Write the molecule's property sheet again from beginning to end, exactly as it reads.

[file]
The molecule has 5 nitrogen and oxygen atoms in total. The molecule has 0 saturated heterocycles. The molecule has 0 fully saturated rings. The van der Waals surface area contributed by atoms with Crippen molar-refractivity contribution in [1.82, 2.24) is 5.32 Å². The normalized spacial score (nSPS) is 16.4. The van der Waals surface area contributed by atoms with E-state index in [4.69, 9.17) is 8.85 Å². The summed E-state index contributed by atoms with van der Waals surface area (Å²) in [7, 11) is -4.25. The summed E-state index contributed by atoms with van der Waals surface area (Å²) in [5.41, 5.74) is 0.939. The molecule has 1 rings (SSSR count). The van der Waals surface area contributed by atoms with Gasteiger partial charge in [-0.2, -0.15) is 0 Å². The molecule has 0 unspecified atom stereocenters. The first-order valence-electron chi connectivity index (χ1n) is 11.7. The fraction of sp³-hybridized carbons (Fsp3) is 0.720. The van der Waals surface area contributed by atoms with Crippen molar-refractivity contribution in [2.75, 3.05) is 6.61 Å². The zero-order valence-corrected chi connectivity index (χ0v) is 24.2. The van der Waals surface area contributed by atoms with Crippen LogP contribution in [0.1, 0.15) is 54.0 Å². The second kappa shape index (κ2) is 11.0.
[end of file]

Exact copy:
The molecule has 5 nitrogen and oxygen atoms in total. The molecule has 0 saturated heterocycles. The molecule has 0 fully saturated rings. The van der Waals surface area contributed by atoms with Crippen molar-refractivity contribution in [1.82, 2.24) is 5.32 Å². The normalized spacial score (nSPS) is 16.4. The van der Waals surface area contributed by atoms with E-state index in [4.69, 9.17) is 8.85 Å². The summed E-state index contributed by atoms with van der Waals surface area (Å²) in [7, 11) is -4.25. The summed E-state index contributed by atoms with van der Waals surface area (Å²) in [5.41, 5.74) is 0.939. The molecule has 1 rings (SSSR count). The van der Waals surface area contributed by atoms with Gasteiger partial charge in [-0.2, -0.15) is 0 Å². The molecule has 0 unspecified atom stereocenters. The first-order valence-electron chi connectivity index (χ1n) is 11.7. The fraction of sp³-hybridized carbons (Fsp3) is 0.720. The van der Waals surface area contributed by atoms with Crippen molar-refractivity contribution in [2.75, 3.05) is 6.61 Å². The zero-order valence-corrected chi connectivity index (χ0v) is 24.2. The van der Waals surface area contributed by atoms with Crippen LogP contribution in [0.1, 0.15) is 54.0 Å². The second kappa shape index (κ2) is 11.0.